The new report Leadership Perspectives on Public Education: The Gallup 2017 Survey of K-12 School District Superintendents identifies the key challenges that school leaders believe are facing public education today. Not surprisingly, superintendents say that quality teachers who can engage students and build excitement about learning are the most critical element in improving student outcomes. However, surveyed superintendents underscored the difficulty of finding talented teachers. The report’s conclusion explains:
Superintendents believe having teachers who create excitement about the future is, more than any other proposed strategy or initiative, extremely important for preparing students for success later in life. But finding enough quality teachers is a difficult task, and superintendents are much less likely to see their district as effective in recruiting new teachers as effective in selecting, developing or retaining them. A majority also see the quantity of new teacher candidates decreasing, and more view the quality of those candidates as decreasing rather than increasing (p. 31). [Read more…]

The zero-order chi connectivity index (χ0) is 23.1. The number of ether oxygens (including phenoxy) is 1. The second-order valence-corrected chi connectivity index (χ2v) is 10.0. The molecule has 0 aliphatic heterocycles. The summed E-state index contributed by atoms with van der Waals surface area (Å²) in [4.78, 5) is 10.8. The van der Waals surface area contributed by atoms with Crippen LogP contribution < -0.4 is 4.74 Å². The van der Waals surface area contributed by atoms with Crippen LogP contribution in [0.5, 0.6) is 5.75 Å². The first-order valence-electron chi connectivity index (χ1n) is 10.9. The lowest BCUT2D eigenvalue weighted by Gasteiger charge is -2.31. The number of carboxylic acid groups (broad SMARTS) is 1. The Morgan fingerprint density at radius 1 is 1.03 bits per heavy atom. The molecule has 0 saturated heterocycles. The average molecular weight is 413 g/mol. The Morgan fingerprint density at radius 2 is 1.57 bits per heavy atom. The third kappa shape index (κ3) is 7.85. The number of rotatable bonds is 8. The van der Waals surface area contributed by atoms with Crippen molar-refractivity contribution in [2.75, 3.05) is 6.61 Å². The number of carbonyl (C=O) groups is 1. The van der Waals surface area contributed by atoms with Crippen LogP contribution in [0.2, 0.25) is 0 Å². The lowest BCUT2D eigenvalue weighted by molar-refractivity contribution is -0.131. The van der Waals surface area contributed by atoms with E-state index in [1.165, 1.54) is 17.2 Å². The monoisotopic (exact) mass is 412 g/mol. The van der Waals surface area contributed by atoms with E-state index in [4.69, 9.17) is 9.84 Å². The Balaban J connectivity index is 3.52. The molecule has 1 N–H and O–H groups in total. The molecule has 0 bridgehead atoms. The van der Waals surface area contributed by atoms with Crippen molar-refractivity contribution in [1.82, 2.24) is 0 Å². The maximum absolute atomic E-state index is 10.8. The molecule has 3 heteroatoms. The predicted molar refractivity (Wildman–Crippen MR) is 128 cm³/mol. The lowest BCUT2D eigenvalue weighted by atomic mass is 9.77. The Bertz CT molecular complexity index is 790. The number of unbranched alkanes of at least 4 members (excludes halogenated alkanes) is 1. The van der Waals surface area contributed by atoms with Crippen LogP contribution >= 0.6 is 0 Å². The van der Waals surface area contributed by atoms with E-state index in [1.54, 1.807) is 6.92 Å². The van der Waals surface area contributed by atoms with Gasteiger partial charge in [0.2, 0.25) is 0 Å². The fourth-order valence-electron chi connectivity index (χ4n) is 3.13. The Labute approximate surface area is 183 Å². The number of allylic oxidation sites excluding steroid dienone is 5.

This result suggests that districts are increasingly involved in training new teachers and providing ongoing professional development to ensure all teachers provide high quality instruction. In this two-part blog series, Learning List will discuss the ways in which districts can use (1) their instructional materials, and (2) the resources and tools on Learninglist.com to support teacher growth and improved instruction.
In this first blog post, we will discuss the embedded teacher supports that publishers often provide to ensure their materials are used effectively and to optimize student outcomes. While not all publishers offer such supports, the resources we find to be most common are discussed below.
- Detailed lesson plans. Many products provide teachers with lesson plans that have lightly- or heavily-scripted “teacher talk” and examples of possible student responses. The responses typically include a variety of possible correct responses as well as incorrect responses and the underlying student misconceptions. These lesson plans discuss the materials required for instruction and pacing options. They provide step-by-step guidance in implementing activities and include teaching tools, such as graphic organizers, learning games, and hands-on activities. In some instances, the lesson plans are so detailed, that they “teacher-proof” instruction. That is, the guidance is so detailed that the most inexperienced teacher can deliver the lesson effectively. This may make some experienced educators uncomfortable; however, publishers generally allow teachers to modify the plans to meet their teaching styles and their students’ learning needs.